The first Fourth of July that I specifically remember occurred in 1976. I’d recently turned six years old at the time of the actual holiday, but I think what I really remember is all the run-up to it. It was the country’s Bicentennial. Anticipation was high (and significantly drummed up) that this would be the finest Independence Day celebration the nation had ever seen. The word “Bicentennial” was everywhere, particular used to drive commerce with it rendered in red, white and blue on store windows to announce a sale inside, or at least the presence of home pyrotechnical devices that could be used for backyard ceremonies. Absolutely everyone was getting in on the act, and it was a time for inclusive national pride, differences bridged to come together in celebration of shared patriotism.

Except, of course, it wasn’t.

As Jill Lepore noted in a typically excellent New Yorker piece, planning for the Bicentennial was hindered by infighting as different constituents from all parts of the political spectrum actively fought to make sure their viewpoint were represented, or even preeminent. Grand ambitions kept getting scaled back. Unity was gone. Grand national celebrations were discarded in favor of a bolstering the festivities in a few major cities, leaving the rest of the country to their own devices. I was in Madison, a state capital named after the fourth President of the United States, and I don’t know that we had much beyond a typical array of fireworks displays. The Bicentennial was discussed endlessly and over in a flash.

One of the things that I most appreciate about Lepore’s piece is the way it demonstrates the current vicious political divisiveness, media complicity and irresponsibility, sensationalized conflict, and widespread intolerance for a range of ideas are not new symptoms. They are longstanding, embedded facets of the American character. Nearly every blemish on our national discourse has a precedent, nearly every bit of appalling ugliness has a precursor.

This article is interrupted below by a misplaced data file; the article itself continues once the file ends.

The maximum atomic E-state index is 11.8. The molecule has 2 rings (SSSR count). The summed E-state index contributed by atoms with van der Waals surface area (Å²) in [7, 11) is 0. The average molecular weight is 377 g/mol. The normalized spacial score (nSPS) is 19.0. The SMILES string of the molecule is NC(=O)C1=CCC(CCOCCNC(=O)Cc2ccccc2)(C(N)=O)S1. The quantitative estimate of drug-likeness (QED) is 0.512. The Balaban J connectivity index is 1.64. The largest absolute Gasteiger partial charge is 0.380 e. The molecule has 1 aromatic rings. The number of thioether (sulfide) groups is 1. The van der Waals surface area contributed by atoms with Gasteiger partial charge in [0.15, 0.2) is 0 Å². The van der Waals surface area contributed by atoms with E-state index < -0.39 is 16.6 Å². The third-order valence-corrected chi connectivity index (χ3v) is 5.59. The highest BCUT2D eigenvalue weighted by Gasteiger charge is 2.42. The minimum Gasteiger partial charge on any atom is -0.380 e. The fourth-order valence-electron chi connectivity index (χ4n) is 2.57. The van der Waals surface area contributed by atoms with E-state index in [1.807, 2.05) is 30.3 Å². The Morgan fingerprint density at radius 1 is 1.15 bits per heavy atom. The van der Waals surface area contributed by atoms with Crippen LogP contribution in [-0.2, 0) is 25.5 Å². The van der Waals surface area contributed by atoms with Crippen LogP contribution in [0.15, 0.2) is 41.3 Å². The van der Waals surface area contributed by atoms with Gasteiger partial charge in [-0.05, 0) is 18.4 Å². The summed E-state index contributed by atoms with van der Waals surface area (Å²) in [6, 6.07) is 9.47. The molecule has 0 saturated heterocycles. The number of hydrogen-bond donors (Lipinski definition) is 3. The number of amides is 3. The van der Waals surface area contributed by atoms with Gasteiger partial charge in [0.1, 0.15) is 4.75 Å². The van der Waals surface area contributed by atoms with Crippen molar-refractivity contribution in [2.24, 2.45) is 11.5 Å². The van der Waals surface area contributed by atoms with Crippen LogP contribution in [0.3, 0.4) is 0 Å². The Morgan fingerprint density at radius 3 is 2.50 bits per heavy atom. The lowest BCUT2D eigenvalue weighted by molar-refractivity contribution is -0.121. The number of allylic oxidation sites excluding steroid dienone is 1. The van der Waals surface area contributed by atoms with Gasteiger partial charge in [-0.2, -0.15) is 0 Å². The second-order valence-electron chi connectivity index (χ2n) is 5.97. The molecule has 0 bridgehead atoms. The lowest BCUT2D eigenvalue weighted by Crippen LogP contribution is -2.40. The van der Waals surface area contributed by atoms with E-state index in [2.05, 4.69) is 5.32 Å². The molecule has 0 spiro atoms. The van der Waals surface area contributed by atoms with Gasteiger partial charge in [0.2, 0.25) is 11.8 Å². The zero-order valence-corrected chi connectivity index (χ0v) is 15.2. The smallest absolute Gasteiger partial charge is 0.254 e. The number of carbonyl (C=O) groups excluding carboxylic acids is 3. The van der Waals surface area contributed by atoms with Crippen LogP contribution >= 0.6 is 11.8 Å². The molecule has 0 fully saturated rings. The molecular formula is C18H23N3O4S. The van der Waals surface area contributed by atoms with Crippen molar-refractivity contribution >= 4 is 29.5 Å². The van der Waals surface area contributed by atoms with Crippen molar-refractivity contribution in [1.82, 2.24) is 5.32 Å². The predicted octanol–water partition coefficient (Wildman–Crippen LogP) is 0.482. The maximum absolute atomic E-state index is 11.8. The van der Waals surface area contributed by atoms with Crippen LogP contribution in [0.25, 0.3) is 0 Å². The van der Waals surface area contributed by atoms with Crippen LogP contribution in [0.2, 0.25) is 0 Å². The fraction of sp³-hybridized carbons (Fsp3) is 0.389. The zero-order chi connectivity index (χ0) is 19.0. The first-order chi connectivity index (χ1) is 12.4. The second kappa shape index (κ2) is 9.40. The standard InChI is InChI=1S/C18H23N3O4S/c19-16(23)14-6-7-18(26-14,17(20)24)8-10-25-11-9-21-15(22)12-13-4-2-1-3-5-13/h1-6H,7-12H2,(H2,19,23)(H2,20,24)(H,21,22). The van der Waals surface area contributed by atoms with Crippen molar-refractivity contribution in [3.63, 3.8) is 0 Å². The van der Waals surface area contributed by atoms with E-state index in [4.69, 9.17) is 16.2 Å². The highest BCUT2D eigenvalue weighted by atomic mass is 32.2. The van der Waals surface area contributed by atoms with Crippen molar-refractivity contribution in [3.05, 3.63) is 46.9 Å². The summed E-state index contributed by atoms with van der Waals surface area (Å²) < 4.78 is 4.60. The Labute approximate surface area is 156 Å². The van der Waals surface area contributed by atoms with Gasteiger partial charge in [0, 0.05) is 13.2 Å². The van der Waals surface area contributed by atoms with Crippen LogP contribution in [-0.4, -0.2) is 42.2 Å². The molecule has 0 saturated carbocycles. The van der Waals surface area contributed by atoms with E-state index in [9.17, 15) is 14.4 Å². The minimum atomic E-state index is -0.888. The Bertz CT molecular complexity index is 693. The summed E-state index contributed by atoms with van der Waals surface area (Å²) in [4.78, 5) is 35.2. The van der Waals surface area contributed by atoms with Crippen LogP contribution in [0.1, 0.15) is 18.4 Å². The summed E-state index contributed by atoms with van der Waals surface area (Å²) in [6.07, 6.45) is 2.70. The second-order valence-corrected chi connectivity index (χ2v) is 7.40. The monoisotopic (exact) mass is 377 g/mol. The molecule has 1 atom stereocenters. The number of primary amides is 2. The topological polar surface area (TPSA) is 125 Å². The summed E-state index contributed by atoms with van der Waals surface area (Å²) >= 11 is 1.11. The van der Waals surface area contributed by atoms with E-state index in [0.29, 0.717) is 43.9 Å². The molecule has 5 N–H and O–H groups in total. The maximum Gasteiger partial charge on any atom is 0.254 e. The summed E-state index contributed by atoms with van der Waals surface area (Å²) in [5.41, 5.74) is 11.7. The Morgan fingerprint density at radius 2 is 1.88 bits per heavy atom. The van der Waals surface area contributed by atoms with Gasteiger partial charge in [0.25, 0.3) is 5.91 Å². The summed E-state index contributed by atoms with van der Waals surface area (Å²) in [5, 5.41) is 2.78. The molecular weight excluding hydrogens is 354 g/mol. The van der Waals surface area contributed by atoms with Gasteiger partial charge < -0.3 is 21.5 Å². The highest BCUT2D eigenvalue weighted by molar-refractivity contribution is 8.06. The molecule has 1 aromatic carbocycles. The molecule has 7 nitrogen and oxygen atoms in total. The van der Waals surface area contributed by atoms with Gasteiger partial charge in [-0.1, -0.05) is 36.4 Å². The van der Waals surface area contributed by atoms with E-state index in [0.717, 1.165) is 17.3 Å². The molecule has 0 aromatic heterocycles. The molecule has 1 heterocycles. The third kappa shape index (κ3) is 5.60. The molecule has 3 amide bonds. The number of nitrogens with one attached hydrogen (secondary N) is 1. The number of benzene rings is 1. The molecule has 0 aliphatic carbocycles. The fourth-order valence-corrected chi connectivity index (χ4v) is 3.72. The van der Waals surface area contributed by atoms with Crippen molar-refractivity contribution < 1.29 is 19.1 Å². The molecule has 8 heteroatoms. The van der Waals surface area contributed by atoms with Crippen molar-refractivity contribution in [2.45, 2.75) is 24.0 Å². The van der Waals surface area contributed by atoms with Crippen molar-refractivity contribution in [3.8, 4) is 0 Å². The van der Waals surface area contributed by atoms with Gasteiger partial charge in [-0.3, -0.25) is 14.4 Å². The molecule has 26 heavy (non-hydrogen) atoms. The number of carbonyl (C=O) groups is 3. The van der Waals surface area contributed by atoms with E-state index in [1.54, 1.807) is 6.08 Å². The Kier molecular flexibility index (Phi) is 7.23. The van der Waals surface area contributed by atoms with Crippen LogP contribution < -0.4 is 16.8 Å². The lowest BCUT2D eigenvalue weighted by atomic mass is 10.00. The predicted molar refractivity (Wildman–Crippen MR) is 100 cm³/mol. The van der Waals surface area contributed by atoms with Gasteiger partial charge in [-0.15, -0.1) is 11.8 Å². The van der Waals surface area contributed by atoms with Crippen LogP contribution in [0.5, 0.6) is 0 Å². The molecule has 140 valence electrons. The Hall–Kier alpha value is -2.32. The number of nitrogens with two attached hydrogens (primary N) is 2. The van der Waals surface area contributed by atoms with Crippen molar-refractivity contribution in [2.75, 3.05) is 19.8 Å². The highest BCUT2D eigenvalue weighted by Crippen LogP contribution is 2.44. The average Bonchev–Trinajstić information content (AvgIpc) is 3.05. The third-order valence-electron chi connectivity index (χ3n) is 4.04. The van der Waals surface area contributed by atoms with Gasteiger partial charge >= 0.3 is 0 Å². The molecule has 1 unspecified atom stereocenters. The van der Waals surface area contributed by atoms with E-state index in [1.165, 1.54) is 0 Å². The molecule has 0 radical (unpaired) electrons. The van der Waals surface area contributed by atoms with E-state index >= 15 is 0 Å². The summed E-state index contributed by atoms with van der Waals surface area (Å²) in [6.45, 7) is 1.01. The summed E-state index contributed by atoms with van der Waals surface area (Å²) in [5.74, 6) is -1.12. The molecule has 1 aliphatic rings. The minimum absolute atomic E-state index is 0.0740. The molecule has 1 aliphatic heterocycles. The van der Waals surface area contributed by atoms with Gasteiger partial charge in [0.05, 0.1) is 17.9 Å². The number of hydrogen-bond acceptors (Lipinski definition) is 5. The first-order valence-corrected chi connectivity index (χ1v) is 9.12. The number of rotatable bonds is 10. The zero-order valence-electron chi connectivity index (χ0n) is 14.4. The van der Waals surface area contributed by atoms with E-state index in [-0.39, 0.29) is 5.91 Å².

And yet, there’s an evolution, at least in what is considered acceptable to bring to the ongoing debate. Maybe its an inevitability of a more and more stratified culture with people retreating to isolation tanks filled with only media that reinforces their own rigidly held opinions. Evidence of that is the way that comedy becomes reality. Right-wingers are oblivious to the satire inherent in Stephen Colbert’s persona. The Kids in the Hall toss off a sketch that derives its humor from exaggerrated, outdated paranoia over Communist infiltration and the transcript could be read verbatim on Glenn Beck’s program without eliciting suspicion. And then there’s the bit created by Albert Brooks on the brink of that previously mentioned Bicentennial.

On his second and final comedy album, A Star is Bought, Brooks included a track entitled “Phone Call to Americans” in which he gets advice from Linda Ronstadt about breaking into country and western radio. The result is a patriotic diatribe in which he challenges Americans about the tragic changes besetting the nation “celebrating her 200th birthday.” What follows is pointedly ludicrous, a litany of transgressions against the idealized freedoms and fervor of true Americans. No matter how wild his accusations, there’s a certain percentage of the citizenry that, in hearing this, would nod their heads in recognition and sympathy, pleased someone has presented their views with accuracy and dignity. A line like “Why, do you know today doctors can keep a man’s kidneys alive, even without his permission?” could inspire angry shouts at a Tea Party protest over health care reform right now.

So this is how I’ll commemorate the United States of America’s 234th birthday, by presenting that recorded phone call in all its old glory.

Albert Brooks, “A Phone Call to Americans”

(Disclaimer: Albert Brooks may be widely revered as brilliant and innovative, but that doesn’t mean his work stays in print and available. In fact, I’m not sure this album has even been released on CD. That’s the price of being a cult favorite. This track is offered with the understanding that it can’t be acquired in a way that provides compensation to Mr. Brooks. If you’d like to add to his bank account, you could always buy a DVD copy of his best movie. If someone with due authority to do so asks me to remove the track from the Interweb, I will gladly comply. In the interest of full disclosure, I should also note that this track was originally uploaded by someone else. Much as I’d love to have it, I don’t own a copy of A Star is Bought.)

2 thoughts on “One for Friday: Albert Brooks, “Phone Call to Americans”

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